Fortunately, most dead standing timber is prime material for log homes. Beetles, for example, attack only the cambium, the thin growing layer beneath the bark, leaving the rest of the timber unaffected. Since a tree destined for a log home will be milled down to its heartwood, any and all traces of infestation are eliminated long before construction.

    In these fundamental ways, logs are a sustainable resource. And that fact alone makes log homes a superb green building option. But there are more good reasons still why log homes make superb eco-friendly choices.

    Log Homes: Less “Embodied Energy”

    The term “embodied energy” is becoming more and more familiar among folks concerned about the environment. In brief and put as simply as possible, it refers to the sum total amount of energy expended to produce a product. For a brick wall, that would mean every bit of energy involved in digging up the clay, trucking it to the brickworks, building the moulds, firing it in the kiln, trucking it to the store or brickyard or building site, similar energy for the mortar, and assembling the wall, plus a share of the energy expended to make all the machines or equipment used in every step of the process.

    By this standard, the walls of a log home contain consume less energy than walls of brick and mortar, and also less than walls of milled boards. That makes logs a much more responsible building material choice for the wellbeing of our planet.

    Log Home Milling: Waste-Free Manufacturing

    Once they reach the mill, responsibly harvested timbers go through a milling process that is a model of environmentally responsible manufacturing. Virtually no part of the tree goes to waste.

    As mentioned, trees destined for log home construction are milled down to their heartwood and cut to length. But what, you may wonder, becomes of the parts that are milled or trimmed away?

    When a manufacture receives a log it is usually in the form of a "cant." A cant is a round log that has had slabs cut off of the sides to make it square.  These cants are ready to be run though the planner machine but before this happens they go through the first grading process.  Logs that have a large amount of cracks, bends, curves, bows, or other flaws are either rejected before they are even milled or are cut down to a smaller usable length and placed in a Grade B or Grade C pile. Logs that make it through this process are Grade A logs.  

    These Grade A logs are run through a large planner which mills the tongue-and-groove pattern into the top and bottom of the log and makes one face of the log round (the side that is on the outside of the home) and mills the inside face of the log flat.  This is done with tungsten carbide tipped cutter heads which makes for an extremely smooth finish. 

    After the logs are milled they are cut to length according to a log layout.  The log layout is a blueprint of the house and contains the exact length of every that is going to be used in the home.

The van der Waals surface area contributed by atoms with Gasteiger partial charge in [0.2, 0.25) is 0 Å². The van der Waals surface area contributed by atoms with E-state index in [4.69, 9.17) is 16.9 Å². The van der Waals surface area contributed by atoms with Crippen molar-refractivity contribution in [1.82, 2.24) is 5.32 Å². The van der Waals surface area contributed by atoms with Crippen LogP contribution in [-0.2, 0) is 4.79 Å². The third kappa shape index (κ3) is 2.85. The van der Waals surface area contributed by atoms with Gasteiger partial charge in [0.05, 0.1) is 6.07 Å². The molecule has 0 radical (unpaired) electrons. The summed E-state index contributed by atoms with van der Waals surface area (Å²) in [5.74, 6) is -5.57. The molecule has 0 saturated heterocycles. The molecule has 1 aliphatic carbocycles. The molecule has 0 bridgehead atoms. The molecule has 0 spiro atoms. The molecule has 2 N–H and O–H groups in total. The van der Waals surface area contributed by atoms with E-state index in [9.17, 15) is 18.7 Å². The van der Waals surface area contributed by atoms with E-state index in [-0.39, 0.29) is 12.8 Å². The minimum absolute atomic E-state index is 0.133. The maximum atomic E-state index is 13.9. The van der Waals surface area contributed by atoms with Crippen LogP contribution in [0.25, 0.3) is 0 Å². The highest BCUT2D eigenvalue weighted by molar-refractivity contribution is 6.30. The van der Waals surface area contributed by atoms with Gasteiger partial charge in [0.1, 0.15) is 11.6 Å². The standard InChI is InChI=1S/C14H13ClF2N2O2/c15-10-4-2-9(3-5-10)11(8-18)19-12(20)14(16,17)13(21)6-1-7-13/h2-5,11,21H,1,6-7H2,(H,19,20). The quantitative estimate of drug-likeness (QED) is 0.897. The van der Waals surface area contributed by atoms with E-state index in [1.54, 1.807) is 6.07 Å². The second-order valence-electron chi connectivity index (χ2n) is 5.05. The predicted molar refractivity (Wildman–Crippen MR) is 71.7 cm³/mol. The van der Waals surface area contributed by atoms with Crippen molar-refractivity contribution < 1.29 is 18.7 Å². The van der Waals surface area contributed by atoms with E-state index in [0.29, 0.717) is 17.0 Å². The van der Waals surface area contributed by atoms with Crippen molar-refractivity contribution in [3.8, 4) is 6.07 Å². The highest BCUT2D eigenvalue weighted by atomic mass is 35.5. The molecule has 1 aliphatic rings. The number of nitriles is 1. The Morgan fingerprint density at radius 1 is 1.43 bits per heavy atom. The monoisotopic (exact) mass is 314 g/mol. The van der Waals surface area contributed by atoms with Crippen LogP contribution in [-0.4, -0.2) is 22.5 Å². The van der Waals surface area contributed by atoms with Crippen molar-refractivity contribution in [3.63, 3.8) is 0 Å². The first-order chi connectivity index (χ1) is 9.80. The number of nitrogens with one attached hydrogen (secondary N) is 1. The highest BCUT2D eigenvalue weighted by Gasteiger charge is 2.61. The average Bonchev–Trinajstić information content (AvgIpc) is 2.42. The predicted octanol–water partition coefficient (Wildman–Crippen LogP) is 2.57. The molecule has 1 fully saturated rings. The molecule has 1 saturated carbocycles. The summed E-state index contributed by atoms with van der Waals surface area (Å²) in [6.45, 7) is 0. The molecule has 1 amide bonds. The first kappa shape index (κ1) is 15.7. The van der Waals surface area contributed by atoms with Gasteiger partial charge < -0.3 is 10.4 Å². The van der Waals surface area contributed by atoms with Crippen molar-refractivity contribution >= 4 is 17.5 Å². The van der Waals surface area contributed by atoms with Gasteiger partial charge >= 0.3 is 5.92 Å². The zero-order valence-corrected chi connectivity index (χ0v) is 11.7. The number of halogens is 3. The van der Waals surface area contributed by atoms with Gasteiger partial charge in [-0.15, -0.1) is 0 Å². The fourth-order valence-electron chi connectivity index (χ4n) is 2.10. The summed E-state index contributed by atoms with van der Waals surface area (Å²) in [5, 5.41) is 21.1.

When the log is cut to length it a small slab is cut off the front of the log to make it flat and smooth.  Sometimes if the log has a crack which was not seen in the first grading process that portion of the log will be cut off to assure that it meets Grade A standards. These small trimmings from logs are sold as firewood.

    Logs graded “B” or “C” because of cracks, bends, curves, bows, or other flaws that render them unsuitable for large-scale quality construction also may be turned into playhouses, sheds, or garages. 

    Logs which are below Grade B or C quality logs get cut up for dunnage, the strips of wood that secure bundles of logs for shipping or are used to make the borders for gardens. 

    Even the wood shavings from the planer machines that make the tongue-and-groove cuts that fit logs together are sold for horse bedding or to decorate and hold moisture in garden flowerbeds. 

    Believe it or not but even the finest particles of sawdust finds use with environmentally friendly composting toilets or to soak up oil on shop floors.

    Some enlightened log home manufacturers take the notion of waste-free sustainability one step further still. They become members of environmentally conscious industry organizations that actually fund the replanting of trees to keep forests well managed, healthy, and growing.

    Log Homes: An Ideal Choice for Sustainable Living

    Once a log home has been built, its value as a green living choice becomes all the greater. Especially when a log home is positioned on its site to take maximize direct sunlight during the colder months and to maximize shade during warmer months, logs are an ideal building material, absorbing heat effectively and releasing it slowly to reduce heating costs in winter, and keeping interiors well-insulated against exterior heat in the summer.

    Using dry wood to eliminate shrinkage and built following proper construction, sealing, and chinking procedures, log homes are also extremely airtight. This factor not only further reduces heating and cooling costs but also improves indoor air quality. The result is a far healthier interior environment.

    In such practical, everyday ways, log homes provide true benefits to those who build and live in them. From the ways in which the logs are harvested, through their milling process, to the construction of the finished home, they make an ideal choice for anyone who wants to reduce their carbon footprint and live a sustainable, environmentally responsible life.

    By Clyde and Jeff Cremer

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    by: Western Log Home Supply